What do geisha do?

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There are all kinds of misconceptions about what a geisha is and what she does. Geisha are traditional entertainers. “Gei” means “art” in Japanese and literally means “person of art”. We are dancers and musicians, much like opera singers or ballet dancers. Geisha also perform on the big stage. Usually each district has a large performance once a year: a big production featuring different music and dance each time and coordinated with the help of all the music and dance teachers that teach the geisha.

But most geisha entertainment is private. We go to tea-houses where customers have dinner, and sit with the customers during their meal, performing for just half an hour or so halfway through the dinner.

If you think about it, in the days of Bach or Mozart, they didn’t sit around in a garret composing music as they pleased, and they didn’t live on social welfare either. They had to perform their music and usually they did so at the houses of nobles. In other words it was a kind of private entertainment. And one assumes they must have had some social skills as well or they would not have been invited back.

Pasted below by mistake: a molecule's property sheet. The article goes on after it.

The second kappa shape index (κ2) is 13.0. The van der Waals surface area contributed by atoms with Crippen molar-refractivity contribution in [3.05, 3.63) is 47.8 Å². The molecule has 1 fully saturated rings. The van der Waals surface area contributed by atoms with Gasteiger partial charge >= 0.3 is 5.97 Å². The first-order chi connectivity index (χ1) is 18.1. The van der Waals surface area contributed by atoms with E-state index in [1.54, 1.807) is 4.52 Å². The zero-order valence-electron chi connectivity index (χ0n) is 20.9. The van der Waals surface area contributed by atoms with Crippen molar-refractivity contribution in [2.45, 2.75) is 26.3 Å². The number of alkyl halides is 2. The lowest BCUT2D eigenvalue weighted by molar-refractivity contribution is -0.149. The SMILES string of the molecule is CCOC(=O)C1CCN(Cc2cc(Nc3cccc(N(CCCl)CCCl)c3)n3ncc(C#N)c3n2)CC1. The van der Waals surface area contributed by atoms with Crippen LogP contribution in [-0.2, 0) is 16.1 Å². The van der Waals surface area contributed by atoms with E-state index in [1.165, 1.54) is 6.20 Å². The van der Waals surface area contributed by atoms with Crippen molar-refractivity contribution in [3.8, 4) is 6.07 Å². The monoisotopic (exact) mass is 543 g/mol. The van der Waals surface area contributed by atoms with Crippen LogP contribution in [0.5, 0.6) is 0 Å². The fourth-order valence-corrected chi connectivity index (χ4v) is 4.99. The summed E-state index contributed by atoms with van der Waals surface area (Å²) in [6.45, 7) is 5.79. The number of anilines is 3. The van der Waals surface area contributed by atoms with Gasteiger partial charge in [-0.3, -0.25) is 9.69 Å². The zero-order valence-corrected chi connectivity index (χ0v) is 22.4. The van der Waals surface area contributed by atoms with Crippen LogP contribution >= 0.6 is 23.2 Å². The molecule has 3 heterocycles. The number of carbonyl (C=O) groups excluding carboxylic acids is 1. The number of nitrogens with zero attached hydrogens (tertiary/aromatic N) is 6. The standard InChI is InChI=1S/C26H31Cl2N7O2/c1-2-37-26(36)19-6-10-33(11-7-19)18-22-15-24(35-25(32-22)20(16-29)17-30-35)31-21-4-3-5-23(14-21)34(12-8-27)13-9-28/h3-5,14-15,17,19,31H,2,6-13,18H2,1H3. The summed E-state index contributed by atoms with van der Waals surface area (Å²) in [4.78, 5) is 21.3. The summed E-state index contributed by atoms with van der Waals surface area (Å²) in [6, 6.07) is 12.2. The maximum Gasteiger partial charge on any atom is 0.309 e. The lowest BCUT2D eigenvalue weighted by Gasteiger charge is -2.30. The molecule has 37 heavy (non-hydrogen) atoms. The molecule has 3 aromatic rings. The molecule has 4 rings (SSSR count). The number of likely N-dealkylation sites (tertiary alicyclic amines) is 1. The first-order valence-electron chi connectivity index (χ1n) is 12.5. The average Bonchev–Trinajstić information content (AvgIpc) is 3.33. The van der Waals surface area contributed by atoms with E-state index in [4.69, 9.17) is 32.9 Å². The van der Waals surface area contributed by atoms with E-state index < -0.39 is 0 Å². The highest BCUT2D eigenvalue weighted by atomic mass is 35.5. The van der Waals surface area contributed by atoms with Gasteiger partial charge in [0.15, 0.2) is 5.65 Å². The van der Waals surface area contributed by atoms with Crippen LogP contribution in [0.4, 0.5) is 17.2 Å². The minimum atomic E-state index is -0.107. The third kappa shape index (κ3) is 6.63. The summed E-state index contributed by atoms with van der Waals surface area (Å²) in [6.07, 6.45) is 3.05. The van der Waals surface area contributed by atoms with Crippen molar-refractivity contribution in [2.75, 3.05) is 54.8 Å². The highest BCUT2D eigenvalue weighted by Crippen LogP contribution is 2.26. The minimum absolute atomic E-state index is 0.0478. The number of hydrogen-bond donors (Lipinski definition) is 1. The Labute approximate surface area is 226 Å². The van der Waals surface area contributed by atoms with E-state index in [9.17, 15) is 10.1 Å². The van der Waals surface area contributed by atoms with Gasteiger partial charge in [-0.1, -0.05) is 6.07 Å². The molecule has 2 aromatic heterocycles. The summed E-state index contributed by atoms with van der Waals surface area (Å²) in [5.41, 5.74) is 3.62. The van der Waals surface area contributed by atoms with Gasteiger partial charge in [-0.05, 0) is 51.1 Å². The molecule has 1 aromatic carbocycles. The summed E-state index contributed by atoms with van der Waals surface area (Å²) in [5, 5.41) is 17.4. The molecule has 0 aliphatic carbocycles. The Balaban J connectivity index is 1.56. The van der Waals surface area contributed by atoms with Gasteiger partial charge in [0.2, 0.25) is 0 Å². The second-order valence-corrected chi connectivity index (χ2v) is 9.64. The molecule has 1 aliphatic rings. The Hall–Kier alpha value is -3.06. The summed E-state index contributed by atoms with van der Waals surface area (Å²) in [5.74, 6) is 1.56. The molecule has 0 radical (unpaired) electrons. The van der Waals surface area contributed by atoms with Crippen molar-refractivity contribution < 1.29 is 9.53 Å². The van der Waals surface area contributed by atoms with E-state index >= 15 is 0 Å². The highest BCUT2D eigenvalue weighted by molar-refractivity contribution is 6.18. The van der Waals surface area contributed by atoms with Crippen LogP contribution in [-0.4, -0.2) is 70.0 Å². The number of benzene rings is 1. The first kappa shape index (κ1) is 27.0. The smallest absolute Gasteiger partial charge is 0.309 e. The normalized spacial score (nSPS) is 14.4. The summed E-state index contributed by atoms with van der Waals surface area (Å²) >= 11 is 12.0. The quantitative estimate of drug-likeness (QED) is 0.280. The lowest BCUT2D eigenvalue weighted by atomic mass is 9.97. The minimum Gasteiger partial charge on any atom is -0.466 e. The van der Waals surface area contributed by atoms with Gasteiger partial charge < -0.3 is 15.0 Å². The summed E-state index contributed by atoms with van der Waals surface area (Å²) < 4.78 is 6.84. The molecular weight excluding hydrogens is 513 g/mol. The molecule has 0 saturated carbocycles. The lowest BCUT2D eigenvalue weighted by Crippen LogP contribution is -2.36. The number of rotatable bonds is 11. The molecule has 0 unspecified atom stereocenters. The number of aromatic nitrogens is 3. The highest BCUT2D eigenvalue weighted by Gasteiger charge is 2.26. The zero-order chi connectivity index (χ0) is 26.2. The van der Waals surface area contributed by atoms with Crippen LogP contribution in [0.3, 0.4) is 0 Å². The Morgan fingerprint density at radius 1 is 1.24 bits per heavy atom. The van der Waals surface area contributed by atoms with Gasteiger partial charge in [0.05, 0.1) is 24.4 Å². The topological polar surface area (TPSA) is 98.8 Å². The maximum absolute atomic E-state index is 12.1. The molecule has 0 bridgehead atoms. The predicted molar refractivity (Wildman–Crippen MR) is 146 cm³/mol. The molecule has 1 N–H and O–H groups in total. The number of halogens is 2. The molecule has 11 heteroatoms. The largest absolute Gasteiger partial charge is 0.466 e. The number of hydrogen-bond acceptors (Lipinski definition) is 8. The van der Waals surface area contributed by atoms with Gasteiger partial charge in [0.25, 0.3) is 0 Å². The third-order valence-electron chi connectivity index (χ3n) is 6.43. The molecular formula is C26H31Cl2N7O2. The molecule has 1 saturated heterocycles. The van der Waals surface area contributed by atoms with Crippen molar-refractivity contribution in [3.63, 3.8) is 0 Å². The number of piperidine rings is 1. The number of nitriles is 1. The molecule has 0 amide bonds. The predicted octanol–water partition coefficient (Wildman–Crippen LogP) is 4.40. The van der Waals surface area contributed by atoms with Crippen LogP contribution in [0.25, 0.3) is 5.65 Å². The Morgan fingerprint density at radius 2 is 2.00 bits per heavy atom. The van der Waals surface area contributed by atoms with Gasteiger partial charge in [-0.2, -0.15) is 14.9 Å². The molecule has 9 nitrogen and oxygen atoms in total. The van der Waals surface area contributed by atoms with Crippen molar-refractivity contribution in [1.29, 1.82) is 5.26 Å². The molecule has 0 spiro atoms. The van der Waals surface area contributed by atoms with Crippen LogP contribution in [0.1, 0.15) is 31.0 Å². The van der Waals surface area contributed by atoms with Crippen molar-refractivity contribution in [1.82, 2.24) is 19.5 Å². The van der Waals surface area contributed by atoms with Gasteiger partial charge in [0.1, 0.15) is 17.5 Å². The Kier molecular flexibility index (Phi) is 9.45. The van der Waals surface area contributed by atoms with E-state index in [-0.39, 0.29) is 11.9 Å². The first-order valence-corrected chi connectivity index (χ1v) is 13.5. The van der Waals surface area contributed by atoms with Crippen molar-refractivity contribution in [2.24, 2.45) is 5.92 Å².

For whatever reason, this kind of private entertainment turned into large scale public entertainment in the West. But in the geisha world, geisha entertainment has always remained mostly private.

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And apart from banquets we accompany our customers in all kinds of ways. Geisha sometimes dance at weddings while the bride is changing, or even attend funerals to help because geisha can be relied on to be discreet and well mannered with guests.

Often geisha are invited on mass to the first day of the sumo wrestling tournaments, or the first day of the kabuki traditional theater. Or even to the opening of new department stores or businesses.

Last week I had a banquet on Friday night in Tokyo with overseas customers and then travelled to Kyoto to attend the Gion Higashi geisha district’s annual dances on Sunday. A customer of mine arranges tickets for me for these dances each year. The geisha in Gion Higashi entertain his Kyoto clients when he is in Kyoto, and he supports them by buying tickets each year to their performance. These kind of long-term reciprocal favors are the very basis of the geisha world.